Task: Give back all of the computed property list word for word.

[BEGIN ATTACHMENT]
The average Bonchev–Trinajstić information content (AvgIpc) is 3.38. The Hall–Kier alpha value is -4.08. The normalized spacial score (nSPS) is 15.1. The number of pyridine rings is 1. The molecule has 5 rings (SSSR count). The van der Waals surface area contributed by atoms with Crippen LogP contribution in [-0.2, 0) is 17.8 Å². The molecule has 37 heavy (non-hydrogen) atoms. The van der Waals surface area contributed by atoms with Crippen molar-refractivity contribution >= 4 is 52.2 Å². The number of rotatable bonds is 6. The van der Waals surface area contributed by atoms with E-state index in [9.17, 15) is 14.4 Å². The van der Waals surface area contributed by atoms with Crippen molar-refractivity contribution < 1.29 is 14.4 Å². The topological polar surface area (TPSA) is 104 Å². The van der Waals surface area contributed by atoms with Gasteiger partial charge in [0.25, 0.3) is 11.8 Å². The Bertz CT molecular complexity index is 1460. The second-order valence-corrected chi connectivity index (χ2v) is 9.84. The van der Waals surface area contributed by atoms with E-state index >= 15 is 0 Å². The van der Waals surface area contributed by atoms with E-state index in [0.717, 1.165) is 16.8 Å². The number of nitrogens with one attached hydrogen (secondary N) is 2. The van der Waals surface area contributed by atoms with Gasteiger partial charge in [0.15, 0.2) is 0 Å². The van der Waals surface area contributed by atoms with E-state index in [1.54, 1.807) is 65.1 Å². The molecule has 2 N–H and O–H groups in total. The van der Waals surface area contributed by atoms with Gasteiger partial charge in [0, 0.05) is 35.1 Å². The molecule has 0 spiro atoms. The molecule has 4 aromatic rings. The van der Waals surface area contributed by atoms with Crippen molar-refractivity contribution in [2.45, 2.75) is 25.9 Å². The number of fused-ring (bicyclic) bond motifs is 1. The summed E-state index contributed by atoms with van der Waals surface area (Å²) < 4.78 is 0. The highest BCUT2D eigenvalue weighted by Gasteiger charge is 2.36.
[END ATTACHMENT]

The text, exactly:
The average Bonchev–Trinajstić information content (AvgIpc) is 3.38. The Hall–Kier alpha value is -4.08. The normalized spacial score (nSPS) is 15.1. The number of pyridine rings is 1. The molecule has 5 rings (SSSR count). The van der Waals surface area contributed by atoms with Crippen LogP contribution in [-0.2, 0) is 17.8 Å². The molecule has 37 heavy (non-hydrogen) atoms. The van der Waals surface area contributed by atoms with Crippen molar-refractivity contribution >= 4 is 52.2 Å². The number of rotatable bonds is 6. The van der Waals surface area contributed by atoms with E-state index in [9.17, 15) is 14.4 Å². The van der Waals surface area contributed by atoms with Crippen molar-refractivity contribution < 1.29 is 14.4 Å². The topological polar surface area (TPSA) is 104 Å². The van der Waals surface area contributed by atoms with Gasteiger partial charge in [0.25, 0.3) is 11.8 Å². The Bertz CT molecular complexity index is 1460. The second-order valence-corrected chi connectivity index (χ2v) is 9.84. The van der Waals surface area contributed by atoms with E-state index >= 15 is 0 Å². The van der Waals surface area contributed by atoms with E-state index in [0.717, 1.165) is 16.8 Å². The number of nitrogens with one attached hydrogen (secondary N) is 2. The van der Waals surface area contributed by atoms with Gasteiger partial charge in [0.15, 0.2) is 0 Å². The van der Waals surface area contributed by atoms with E-state index in [1.54, 1.807) is 65.1 Å². The molecule has 2 N–H and O–H groups in total. The van der Waals surface area contributed by atoms with Gasteiger partial charge in [0, 0.05) is 35.1 Å². The molecule has 0 spiro atoms. The molecule has 4 aromatic rings. The van der Waals surface area contributed by atoms with Crippen molar-refractivity contribution in [2.45, 2.75) is 25.9 Å². The number of fused-ring (bicyclic) bond motifs is 1. The summed E-state index contributed by atoms with van der Waals surface area (Å²) < 4.78 is 0. The highest BCUT2D eigenvalue weighted by Gasteiger charge is 2.36.